Tuesday, Feb. 4, 2020
News 12 at 6 O’Clock/NBC at 7
RICHMOND COUNTY, GA (WRDW/WAGT) – Have you ever gotten a water bill that is way more expensive than normal?
At some point, it’s happened to all of us, but when it happened to an Augusta woman for a second time, her mom reached out for help.
After all, water isn’t exactly optional, and if you live in Augusta, the Utilities Department is pretty much your only option.
So when Corrine LeFrancois moved here from Boston, she tried to go with the flow.
"Right, it's not like trash where you can take it to a dump,” LeFrancois said. “You have to go through the municipal water."
Then she got her first bill.
“One hundred dollars for two people sounded really expensive to me,” LeFrancois said.
So she called her landlord, her landlord called a plumber, and BINGO. “Yes, I have the receipt here, and it says, ‘Water line broken at meter. Made repair,’ so,” LeFrancois said.
So her bill should go down, right? Wrong. The opposite happened.
The next month, it jumped to $178, then to $149, then to $165.
"And every month we would call the water company and ask if they could send somebody out and take a look because it just didn't seem right,” LeFrancois said.
They eventually did two months after a receipt shows a plumber located and then fixed the issue. Augusta Utilities noted “no leaks or dial movement on meter."
"But then mysteriously the next month I have a $250 credit on my bill, so," LeFrancois said.
She took that as -- hey, you're right. Your bills have been too high, so here's some money back.
"So then I ended up not paying a water bill for a couple of months because that credit then covered the much more reasonable sounding $40 or $50 bills that we were getting,” LeFrancois said.
And the bills stayed that way for more than a year, so, water under the bridge. That is until a bill came right around Thanksgiving. It was $329.15.
“So now, my mom is no longer living with me, so this $329 bill was for one person,” LeFrancois said.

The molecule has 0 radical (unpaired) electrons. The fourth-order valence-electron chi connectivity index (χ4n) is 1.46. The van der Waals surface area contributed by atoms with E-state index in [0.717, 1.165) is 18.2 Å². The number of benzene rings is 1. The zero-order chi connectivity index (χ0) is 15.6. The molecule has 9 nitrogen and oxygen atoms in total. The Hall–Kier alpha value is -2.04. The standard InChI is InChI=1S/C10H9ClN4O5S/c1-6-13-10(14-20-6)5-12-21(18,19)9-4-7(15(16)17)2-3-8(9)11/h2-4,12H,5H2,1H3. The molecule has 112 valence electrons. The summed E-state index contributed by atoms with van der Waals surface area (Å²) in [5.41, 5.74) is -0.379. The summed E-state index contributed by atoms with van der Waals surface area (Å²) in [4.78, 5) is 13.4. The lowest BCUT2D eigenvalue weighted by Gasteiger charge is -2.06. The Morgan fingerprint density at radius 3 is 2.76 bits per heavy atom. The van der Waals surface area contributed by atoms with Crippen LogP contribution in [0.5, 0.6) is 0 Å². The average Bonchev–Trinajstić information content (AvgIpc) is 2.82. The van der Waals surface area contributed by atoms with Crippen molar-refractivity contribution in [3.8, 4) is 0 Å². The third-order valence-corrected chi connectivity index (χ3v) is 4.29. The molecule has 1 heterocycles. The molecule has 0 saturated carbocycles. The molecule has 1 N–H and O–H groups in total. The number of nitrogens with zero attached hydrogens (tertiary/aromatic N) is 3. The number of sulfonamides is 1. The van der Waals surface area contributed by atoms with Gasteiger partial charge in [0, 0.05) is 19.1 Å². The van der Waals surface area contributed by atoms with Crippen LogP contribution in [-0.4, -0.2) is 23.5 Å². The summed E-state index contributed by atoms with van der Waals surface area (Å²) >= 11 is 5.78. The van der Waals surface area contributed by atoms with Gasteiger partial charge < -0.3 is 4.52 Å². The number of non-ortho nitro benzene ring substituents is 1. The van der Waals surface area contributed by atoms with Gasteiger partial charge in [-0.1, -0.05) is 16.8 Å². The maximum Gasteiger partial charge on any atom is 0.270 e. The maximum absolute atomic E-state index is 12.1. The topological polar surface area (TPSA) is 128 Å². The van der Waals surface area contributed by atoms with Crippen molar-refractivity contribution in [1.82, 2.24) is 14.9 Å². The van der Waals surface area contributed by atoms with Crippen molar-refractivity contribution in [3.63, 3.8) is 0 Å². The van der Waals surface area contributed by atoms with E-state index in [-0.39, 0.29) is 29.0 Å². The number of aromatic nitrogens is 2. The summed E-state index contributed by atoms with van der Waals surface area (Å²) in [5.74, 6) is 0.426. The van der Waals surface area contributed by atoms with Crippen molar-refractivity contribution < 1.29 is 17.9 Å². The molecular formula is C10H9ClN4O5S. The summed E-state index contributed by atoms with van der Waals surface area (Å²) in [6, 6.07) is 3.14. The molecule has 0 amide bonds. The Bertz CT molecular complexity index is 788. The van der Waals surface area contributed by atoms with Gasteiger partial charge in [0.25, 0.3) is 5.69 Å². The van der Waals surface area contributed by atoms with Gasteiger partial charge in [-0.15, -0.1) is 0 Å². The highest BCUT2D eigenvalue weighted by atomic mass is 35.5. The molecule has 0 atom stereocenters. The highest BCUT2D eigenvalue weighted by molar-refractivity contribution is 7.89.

One person who was also out of town for a full week of that billing period. LeFrancois called Augusta Utilities while her mom reached out to the I-Team.
Two years ago, our I-Team investigated water bills in Columbia County. LeFrancois’ mom remembered and asked us to take a look. The same day we started asking questions, we received this email:
We have reread the meter and have pulled a report showing consumption hourly for the last 40 days and it shows no significant usage. Unfortunately, the usage occurred prior to the 40-day window during which we can see when it happened. As a matter of fact, she has used less than 1,000 gallons in the last 25 days, so there are no ongoing issues that we see. As is our usual policy, in a one-time significant unexplained consumption like this, we are willing to adjust her bill to reflect a typical bill. The meter is right, is fairly new and the water did somehow flow through the meter, but we can’t explained if a hose may have been left on or a toilet ran for a month or something like that. Please let her know I have adjusted her bill to be the same as last month, $53.85.
“Miraculously, after getting nowhere with the water company ourselves, within a day of contacting Meredith, the water company dropped my bill back down to $53, which was the same as the previous month, and I just got my recent bill and it was only $40, so there's -- it just sounds to me like there's something hinky going on at the water company,” LeFrancois said.
Whatever's going on, this is a good reminder to always check your bill, especially if you have auto pay. Your usage will ebb and flow from time to time, but Augusta Utilities will adjust your bill if for a "one-time significant unexplained consumption." That's what happened in this case, saving LeFrancois from flushing about $300 down the drain.
Augusta Utilities wonders if maybe a toilet was running for a month, so we looked up how much that would actually cost. Most estimates say about $70 extra. She has three toilets, but only two were working. So if that were the case, we're only talking $140. That's not even half of that $330 bill.
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